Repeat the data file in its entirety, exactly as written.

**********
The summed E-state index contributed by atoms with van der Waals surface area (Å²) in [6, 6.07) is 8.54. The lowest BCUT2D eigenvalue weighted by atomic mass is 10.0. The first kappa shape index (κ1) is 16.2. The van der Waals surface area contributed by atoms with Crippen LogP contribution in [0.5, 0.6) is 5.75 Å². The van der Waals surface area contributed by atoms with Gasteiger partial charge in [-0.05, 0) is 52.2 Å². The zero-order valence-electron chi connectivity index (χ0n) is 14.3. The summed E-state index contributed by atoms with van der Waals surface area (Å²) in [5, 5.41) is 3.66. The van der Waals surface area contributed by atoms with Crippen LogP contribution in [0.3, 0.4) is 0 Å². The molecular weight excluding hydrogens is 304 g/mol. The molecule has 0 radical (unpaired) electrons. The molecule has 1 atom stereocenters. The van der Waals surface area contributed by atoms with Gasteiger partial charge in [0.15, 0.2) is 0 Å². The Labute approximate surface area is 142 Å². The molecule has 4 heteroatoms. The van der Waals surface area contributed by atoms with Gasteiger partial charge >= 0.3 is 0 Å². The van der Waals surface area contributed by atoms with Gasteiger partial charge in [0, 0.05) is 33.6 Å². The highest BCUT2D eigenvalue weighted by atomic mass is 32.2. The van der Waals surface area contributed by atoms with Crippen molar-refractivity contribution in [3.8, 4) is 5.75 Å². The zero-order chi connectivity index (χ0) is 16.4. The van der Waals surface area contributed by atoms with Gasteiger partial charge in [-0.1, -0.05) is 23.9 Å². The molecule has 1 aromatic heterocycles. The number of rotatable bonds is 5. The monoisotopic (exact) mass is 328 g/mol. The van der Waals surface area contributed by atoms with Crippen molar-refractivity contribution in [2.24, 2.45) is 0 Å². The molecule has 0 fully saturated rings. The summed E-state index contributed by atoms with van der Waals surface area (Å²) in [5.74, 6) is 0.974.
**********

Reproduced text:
The summed E-state index contributed by atoms with van der Waals surface area (Å²) in [6, 6.07) is 8.54. The lowest BCUT2D eigenvalue weighted by atomic mass is 10.0. The first kappa shape index (κ1) is 16.2. The van der Waals surface area contributed by atoms with Crippen LogP contribution in [0.5, 0.6) is 5.75 Å². The van der Waals surface area contributed by atoms with Gasteiger partial charge in [-0.05, 0) is 52.2 Å². The zero-order valence-electron chi connectivity index (χ0n) is 14.3. The summed E-state index contributed by atoms with van der Waals surface area (Å²) in [5, 5.41) is 3.66. The van der Waals surface area contributed by atoms with Crippen LogP contribution in [0.3, 0.4) is 0 Å². The molecular weight excluding hydrogens is 304 g/mol. The molecule has 0 radical (unpaired) electrons. The molecule has 1 atom stereocenters. The van der Waals surface area contributed by atoms with Gasteiger partial charge in [0.15, 0.2) is 0 Å². The Labute approximate surface area is 142 Å². The molecule has 4 heteroatoms. The van der Waals surface area contributed by atoms with Gasteiger partial charge >= 0.3 is 0 Å². The van der Waals surface area contributed by atoms with Gasteiger partial charge in [0, 0.05) is 33.6 Å². The highest BCUT2D eigenvalue weighted by atomic mass is 32.2. The van der Waals surface area contributed by atoms with Crippen molar-refractivity contribution in [3.8, 4) is 5.75 Å². The zero-order chi connectivity index (χ0) is 16.4. The van der Waals surface area contributed by atoms with Gasteiger partial charge in [-0.1, -0.05) is 23.9 Å². The molecule has 1 aromatic heterocycles. The number of rotatable bonds is 5. The monoisotopic (exact) mass is 328 g/mol. The van der Waals surface area contributed by atoms with Crippen molar-refractivity contribution in [2.24, 2.45) is 0 Å². The molecule has 0 fully saturated rings. The summed E-state index contributed by atoms with van der Waals surface area (Å²) in [5.74, 6) is 0.974.